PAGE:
So what is the future of journalism?

Rakhal EbeliAhead of a session at tomorrow’s Publish conference on whether native advertising will be the saviour of publishing Newsmodo founder Rakhal Ebeli sets out where how he sees the relationship between brands and editorial playing out..

There are so many question marks hanging over the future of the industry. Will print be extinct? Will journalists be endangered? Will publishers have evolved into a new, unrecognisable species? Here’s how I see it developing.

Brands and journalists will be enemies no longer

Adaptation is crucial to the survival of a species. If we are to survive in our increasingly hostile environs, characterised by mass staff layoffs, cultural apathy and reduced press freedom, brands and journalists will need to make peace.

This is already happening. Newsmodo for one has embraced the change with our global network of journalists delivering high-quality brand journalism for a range of blue-chip clients.

But there is room for growth. While we have progressed to a new publishing paradigm, many journalists still have a lingering distaste for branded content.

This attitudinal roadblock will be of no use in the future. Brand journalism proves that there are many mutual benefits to working together. As more journalists discard ye olde worldly suspicion of commercial interest, I predict there will be a publishing renaissance. The end of the archaic battle for editorial control will liberate writers, brands and publishers to explore new ways to provide interesting, newsworthy and relevant content for their readers.

This could take the form of brand-sponsored documentaries, interactive custom publishing or flexi-collaborative content production. In short, it could be the start of a new neon-bright future for publishing.

The fourth wall will dissolve

The invisible fourth wall that divides ‘us’ the producer from ‘you’ the consumer will collapse. This will transform how we communicate, pushing the industry to move from a hierarchical to a lateral structure.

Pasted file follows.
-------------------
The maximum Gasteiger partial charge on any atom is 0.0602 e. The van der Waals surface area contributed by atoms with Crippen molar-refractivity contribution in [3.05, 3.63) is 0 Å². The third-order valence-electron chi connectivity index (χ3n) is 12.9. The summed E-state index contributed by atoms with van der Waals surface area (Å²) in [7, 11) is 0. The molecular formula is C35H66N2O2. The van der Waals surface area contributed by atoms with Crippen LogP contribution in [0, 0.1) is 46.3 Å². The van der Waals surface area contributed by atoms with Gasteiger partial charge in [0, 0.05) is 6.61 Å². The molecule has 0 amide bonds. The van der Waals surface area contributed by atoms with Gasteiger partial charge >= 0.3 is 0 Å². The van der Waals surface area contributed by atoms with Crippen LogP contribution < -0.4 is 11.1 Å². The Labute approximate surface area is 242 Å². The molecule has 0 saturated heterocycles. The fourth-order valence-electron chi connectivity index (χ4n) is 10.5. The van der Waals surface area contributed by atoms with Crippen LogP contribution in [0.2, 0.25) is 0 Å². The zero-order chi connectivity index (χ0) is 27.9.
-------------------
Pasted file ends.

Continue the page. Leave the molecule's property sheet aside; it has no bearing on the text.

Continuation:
The effect of this will be profound. It will lead to an even greater rise in user-generated content. This trend has already prompted brands and marketers rush to crafting new strategies that better reach their target market. I expect this will only grow and prompt further interest in tailor-made, targeted content.

Since founding Newsmodo in 2013, I have seen a dramatic rise in the demand for personalised content. As we move into the future, and need to speak – quickly, conversationally and directly – with an audience becomes even greater, I forecast that demand for customised content will reach unprecedented levels.

This could inspire radically new ways of connecting with audiences. Engaged in dialogue and not in diatribe, brands and marketers will have the opportunity to build real relationships and create more meaningful content experiences.

Move to modularity

In Future Shock, Alvin Toffler predicted the rise of the modular society. His discussion of a modular family unit and a more general social shift is also applicable to the publishing industry.

In the future, publishing is likely to become (more) modular. Outsourcing and specialising will compartmentalise the industry into more efficient, less cumbersome parts. Online will be the new in-house. This will encourage a more global and diverse response to publishing.

Audiences will also develop more modular readership habits. Today, apps and online tools like Storify, Medium, Stumble Upon allow readers to manage their news feeds and break down their content into small, compact parcels. As categories, tags, hashtags and filters become part of the new online lexicon, it will be increasingly important to develop content that cuts-through. And what will cut-through? Quality. History has taught me that quality is timeless.

Looking forward, I predict that quality content will continue to be the publishing industry’s most valuable commodity.

Rakhal Ebeli is the founder of Newsmodo


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